Several small and independent media have emerged in the MENA over the last few years. But sustaining a media organisation when money is scarce and censorship is on the rise is a great challenge. MCJN interviewed Lina Ejeilat, the co-founder of 7iber, and asked her for advice to our members wish to follow in her footsteps.
7iber was founded in 2007 by three people; myself, Ramsey George and Naseem Tarawanah. The three of us were working in media and at the same time writing our own personal blogs. Blogging was still very exciting at the time and there wasn’t a lot of online media back then, so we decided to start 7iber as a citizen media platform.
It was hard to explain to people at that time exactly what we wanted to accomplish. We all worked on the projects as volunteers and not all contributors were professional journalists. Anyone who had a good story or a good article or opinion piece was welcome to share. We all had other jobs and we were just doing this on the side.
I wish someone had given us more business and management advice at the beginning because we learned a lot of things by trial and error
By 2009, there was growing interest in blogging and web publishing and we were getting requests to do trainings and workshops. So we decided to register as a company, but the lawyer advised us to register as a company for training and technology because online media was not a well-understood concept in Jordan at the time. He said that to register as a publication could complicate licensing issues. The training we did back then, and continue to do now, is helping us fund the platform.
We continued to grow steadily and by 2011 we were in the right place in the right time. We were flooded with a lot of excellent contributions from young people who wanted to talk about what the Arab spring meant to them. We received testimonials from people who took part in protests. There was a huge debate about political reform and we were there at the heart of it.
We expanded our readership and content, and we hosted a lot of events and debates. But by the end of 2011 that momentum stopped because of the way things happened in the region, and we felt that we need to evolve and take the lead in pushing the conversation about political change forward, even when people were frustrated and disillusioned. So in 2012 we managed to secure funding to establish a proper team to produce multimedia journalistic content.
Our very first grant was from Open Society Foundations, then we got some core funding from The European Endowment for Democracy for two years. One of our main supporters is International Media Support which is based in Denmark, and we have had funding from other European organisations.
We are still working to develop a business model not based on funding, and we do generate a small revenue from training and production services and consultancy. We are of course part of the bigger global debate on supporting quality journalism and creating a new business model for journalism and we haven’t quite figured it out yet..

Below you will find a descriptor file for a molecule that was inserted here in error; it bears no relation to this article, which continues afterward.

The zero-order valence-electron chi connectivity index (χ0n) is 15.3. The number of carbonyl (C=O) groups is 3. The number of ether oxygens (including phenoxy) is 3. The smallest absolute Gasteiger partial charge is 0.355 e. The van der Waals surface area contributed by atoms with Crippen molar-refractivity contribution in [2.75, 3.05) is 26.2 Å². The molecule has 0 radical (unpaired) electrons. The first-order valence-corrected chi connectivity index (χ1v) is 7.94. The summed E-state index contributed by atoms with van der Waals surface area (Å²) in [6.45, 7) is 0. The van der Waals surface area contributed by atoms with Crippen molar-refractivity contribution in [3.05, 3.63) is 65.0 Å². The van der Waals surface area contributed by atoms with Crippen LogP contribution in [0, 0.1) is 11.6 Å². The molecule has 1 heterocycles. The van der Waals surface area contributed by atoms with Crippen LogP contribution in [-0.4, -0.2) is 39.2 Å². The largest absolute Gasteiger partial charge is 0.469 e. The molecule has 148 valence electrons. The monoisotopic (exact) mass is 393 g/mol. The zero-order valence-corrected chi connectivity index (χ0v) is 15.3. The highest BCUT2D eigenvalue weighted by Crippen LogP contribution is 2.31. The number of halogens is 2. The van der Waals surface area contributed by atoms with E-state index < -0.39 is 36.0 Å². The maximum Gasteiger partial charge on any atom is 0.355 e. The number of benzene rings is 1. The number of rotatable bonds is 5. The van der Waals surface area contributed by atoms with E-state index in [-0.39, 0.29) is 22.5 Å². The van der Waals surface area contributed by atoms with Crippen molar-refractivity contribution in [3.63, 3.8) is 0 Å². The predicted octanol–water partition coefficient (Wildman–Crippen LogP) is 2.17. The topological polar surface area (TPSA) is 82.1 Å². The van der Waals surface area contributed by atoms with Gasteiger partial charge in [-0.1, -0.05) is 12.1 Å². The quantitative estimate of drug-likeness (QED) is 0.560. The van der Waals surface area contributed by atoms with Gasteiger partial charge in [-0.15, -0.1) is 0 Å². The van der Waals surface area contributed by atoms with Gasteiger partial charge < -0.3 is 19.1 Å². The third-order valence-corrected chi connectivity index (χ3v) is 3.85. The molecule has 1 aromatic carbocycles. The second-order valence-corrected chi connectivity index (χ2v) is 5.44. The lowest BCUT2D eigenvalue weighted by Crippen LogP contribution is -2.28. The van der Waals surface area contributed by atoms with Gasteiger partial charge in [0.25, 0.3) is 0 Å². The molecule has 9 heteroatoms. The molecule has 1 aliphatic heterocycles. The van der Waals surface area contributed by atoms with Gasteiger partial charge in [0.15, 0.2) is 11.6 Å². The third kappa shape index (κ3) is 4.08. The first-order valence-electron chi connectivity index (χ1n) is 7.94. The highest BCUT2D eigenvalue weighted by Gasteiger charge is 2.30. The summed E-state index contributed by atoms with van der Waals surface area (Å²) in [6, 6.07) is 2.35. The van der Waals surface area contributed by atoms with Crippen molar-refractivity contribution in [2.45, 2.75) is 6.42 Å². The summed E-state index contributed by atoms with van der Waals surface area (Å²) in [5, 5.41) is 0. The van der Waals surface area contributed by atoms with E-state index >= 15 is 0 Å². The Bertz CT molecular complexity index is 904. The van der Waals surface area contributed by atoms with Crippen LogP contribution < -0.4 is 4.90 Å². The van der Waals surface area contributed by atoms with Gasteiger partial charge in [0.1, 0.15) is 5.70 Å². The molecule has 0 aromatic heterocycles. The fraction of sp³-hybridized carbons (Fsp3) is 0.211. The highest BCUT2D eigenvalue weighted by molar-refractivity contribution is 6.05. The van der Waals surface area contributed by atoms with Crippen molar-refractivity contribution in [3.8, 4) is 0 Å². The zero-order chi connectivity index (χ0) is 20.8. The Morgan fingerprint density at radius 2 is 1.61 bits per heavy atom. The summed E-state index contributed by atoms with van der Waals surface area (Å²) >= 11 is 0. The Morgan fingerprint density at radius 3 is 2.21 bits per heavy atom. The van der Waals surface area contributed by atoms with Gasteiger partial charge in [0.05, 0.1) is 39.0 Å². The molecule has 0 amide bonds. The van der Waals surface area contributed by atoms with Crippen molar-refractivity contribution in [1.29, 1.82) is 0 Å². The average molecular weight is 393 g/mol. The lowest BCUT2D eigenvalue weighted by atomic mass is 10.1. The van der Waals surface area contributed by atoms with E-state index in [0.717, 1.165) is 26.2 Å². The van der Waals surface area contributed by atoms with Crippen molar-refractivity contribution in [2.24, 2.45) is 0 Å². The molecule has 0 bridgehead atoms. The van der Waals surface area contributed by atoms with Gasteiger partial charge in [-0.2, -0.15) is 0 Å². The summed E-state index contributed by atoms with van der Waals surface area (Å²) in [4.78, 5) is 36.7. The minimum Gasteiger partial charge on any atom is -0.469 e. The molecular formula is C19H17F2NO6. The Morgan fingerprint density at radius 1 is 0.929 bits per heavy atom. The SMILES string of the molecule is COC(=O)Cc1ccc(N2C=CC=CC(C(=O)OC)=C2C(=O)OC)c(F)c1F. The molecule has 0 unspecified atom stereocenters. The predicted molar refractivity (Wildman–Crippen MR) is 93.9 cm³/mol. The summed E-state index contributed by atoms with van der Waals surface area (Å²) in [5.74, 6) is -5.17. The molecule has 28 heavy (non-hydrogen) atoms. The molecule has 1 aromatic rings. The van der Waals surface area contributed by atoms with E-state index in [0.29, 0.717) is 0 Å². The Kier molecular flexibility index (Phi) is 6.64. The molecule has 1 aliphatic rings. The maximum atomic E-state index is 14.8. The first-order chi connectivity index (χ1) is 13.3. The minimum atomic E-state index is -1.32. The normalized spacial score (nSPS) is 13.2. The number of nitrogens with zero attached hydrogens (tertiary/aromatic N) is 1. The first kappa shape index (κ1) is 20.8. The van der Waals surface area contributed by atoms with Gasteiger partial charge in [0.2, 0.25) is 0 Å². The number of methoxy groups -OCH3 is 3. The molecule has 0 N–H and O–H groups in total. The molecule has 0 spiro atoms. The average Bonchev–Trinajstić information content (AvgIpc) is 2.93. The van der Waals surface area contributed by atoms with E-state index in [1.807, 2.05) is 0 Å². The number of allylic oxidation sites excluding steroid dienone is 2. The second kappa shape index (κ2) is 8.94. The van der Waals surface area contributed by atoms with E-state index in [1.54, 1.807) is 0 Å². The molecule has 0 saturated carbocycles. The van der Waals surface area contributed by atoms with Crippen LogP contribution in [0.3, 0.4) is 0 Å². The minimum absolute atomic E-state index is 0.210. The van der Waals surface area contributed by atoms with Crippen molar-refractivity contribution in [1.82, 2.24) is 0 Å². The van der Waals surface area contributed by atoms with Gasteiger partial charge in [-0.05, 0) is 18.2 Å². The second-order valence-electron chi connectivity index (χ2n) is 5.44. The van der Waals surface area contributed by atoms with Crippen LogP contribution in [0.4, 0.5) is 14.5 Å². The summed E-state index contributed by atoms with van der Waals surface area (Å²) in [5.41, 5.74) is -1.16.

When we first started we were so passionate and of course we still are, but with time as you grow and hire new talented people, you realise that institution-building and management are a bigger challenge than you imagined. What I care about is producing journalism that is credible and professional but you find yourself having to deal with completely different challenges that have nothing to do with the journalism itself like setting up the organisational structure and internal accountability and how do you keep good people and how to operate within the existing laws. So I wish someone had given us more business and management advice at the beginning because we learned a lot of things by trial and error.
we refuse to do any self-censorship. If we start to do that then we might as well pack up and go home
One of our biggest challenges of course was the political context and how the political climate changed after 2011. Although we made some gains in terms of press freedom, unfortunately they proved to be temporary. In 2012 the government in Jordan imposed new restrictions on online media and it became mandatory to get a license. In 2013-2014 we were blocked by the government because we refused to apply for a license, and the government filed a case against us for running an unlicensed media operation. We have overcome this, but it’s still an ongoing challenge because we refuse to do any self-censorship. If we start to do that then we might as well pack up and go home. The other challenge is having to deal with people's frustration with the political climate. But despite all the challenges, our love for journalism helps us find the energy to go on.
Lina’s advice for journalists starting their own media organisations
- Just do it! Don’t hesitate.
- Think carefully about how to make your organisation sustainable and keep it afloat financially.
- If I were starting 7iber now, I would have a better checklist of what I need to set up a company. I would think about the most boring bureaucratic details, including obtaining all the correct licensing. Have a good auditor from the very start.
- Think of who you need to get on board. When we started, a wise friend told us we need 3 people to start any media organisation; a journalist, a business manager for everyday operations, and an entrepreneur who will always come up with creative ideas on how to fund the organisation.
- Have a clear idea of what will make you stand out from the crowd .
- Starting your own publication will require more skills than just a good experience in journalism. If all you want to do is just write stories, then starting a publication may prove frustrating.
Photo by Ari Silverman/NPR